Water lines are popping, and more are expected to do so
Eleven water lines have ruptured in Pittsburgh this month, and water officials expect more breaks with a major thaw coming by week's end.
Officials with the Pittsburgh Water and Sewer Authority and the Pennsylvania American Water Co. — which supply water to the city and bordering communities — say winter always brings an increase in water line breaks.
Two major breaks last week highlighted the problem. One closed a section of Fort Pitt Boulevard, Downtown, for three days and another in Bloomfield shut down a section of the East Busway and cut off water to Children's Hospital.
On Monday, Pennsylvania American Water was fixing a broken pipe on Route 51 in Overbrook that was expected to tie up traffic through the evening rush hour.
“It's mainly due to the freeze-thaw cycle,” said PWSA spokeswoman Melissa Rubin, adding that old water pipes in Pittsburgh and hilly city topography play major roles. “When it's freezing and it thaws, the ground shifts, and that causes breaks. Then when it freezes again, you'll see it again.”
People can expect more spouting water by week's end. The National Weather Service in Moon is predicting a high temperature in the 50s by Friday. The average temperature so far for January has been 26.3 degrees.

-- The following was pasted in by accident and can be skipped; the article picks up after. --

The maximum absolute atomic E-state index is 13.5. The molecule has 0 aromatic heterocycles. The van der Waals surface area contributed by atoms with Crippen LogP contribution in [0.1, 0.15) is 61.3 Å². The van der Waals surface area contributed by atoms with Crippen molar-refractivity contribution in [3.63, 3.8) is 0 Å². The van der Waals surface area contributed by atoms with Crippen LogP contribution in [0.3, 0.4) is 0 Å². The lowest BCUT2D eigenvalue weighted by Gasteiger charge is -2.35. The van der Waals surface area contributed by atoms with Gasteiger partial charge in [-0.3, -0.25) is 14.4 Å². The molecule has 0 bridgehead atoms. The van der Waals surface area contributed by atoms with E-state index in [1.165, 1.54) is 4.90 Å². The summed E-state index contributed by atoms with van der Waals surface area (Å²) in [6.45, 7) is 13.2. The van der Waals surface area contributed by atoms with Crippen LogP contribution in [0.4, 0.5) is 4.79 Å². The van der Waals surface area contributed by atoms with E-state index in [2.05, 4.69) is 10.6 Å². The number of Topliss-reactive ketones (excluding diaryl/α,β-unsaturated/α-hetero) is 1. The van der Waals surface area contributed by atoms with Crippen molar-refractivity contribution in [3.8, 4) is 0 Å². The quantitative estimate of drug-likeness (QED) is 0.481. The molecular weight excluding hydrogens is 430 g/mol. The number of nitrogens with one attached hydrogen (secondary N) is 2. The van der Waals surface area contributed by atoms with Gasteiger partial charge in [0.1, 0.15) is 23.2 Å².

Weather Service Meteorologist John Darnley said Pittsburgh is extremely susceptible to freezing and thawing because it sits in the path of cold weather systems moving from Canada and warm, moist air coming from the Gulf of Mexico.
“We do see swings of 20 degrees in Pittsburgh,” he said. “It's something that occurs in the winter.”
Rubin said the total number of water main breaks in the PWSA system decreased from 83 in January 2010 to 65 in January 2012. She could not provide yearly totals Monday. At the current rate, this month's total would fall shy of 50.
She credited part of the decrease to an increased investment in water line replacement.
In 2009, PWSA spent $20 million on capital improvements and has averaged $30 million each year since. The other thing she noted was winters have been milder in recent years.
Gary Lobaugh, spokesman for Pennsylvania American Water, cited capital improvements as a reason for a 20 percent decrease in breaks last year over the prior year. Lobaugh said company policy prevented him from providing actual numbers.
“We'll attribute (the decrease) to investment and favorable weather,” he said.
Lobaugh said the company spent $204.5 million upgrading systems and upgrading pipelines in 2011 and 2012. Penn American spent $8.5 million since 2008 replacing 5.5 miles of old water pipes in the Banksville Road area, historically one of its worst areas for breaks, he said.
Anthony Emanuele, a Penn American Water superintendent, said Pittsburgh's topography is a major factor. He said water being pumped up and down hills causes pressure variations and weakens pipes.
The company installed pressure relief valves in critical areas to help alleviate the problem, he said.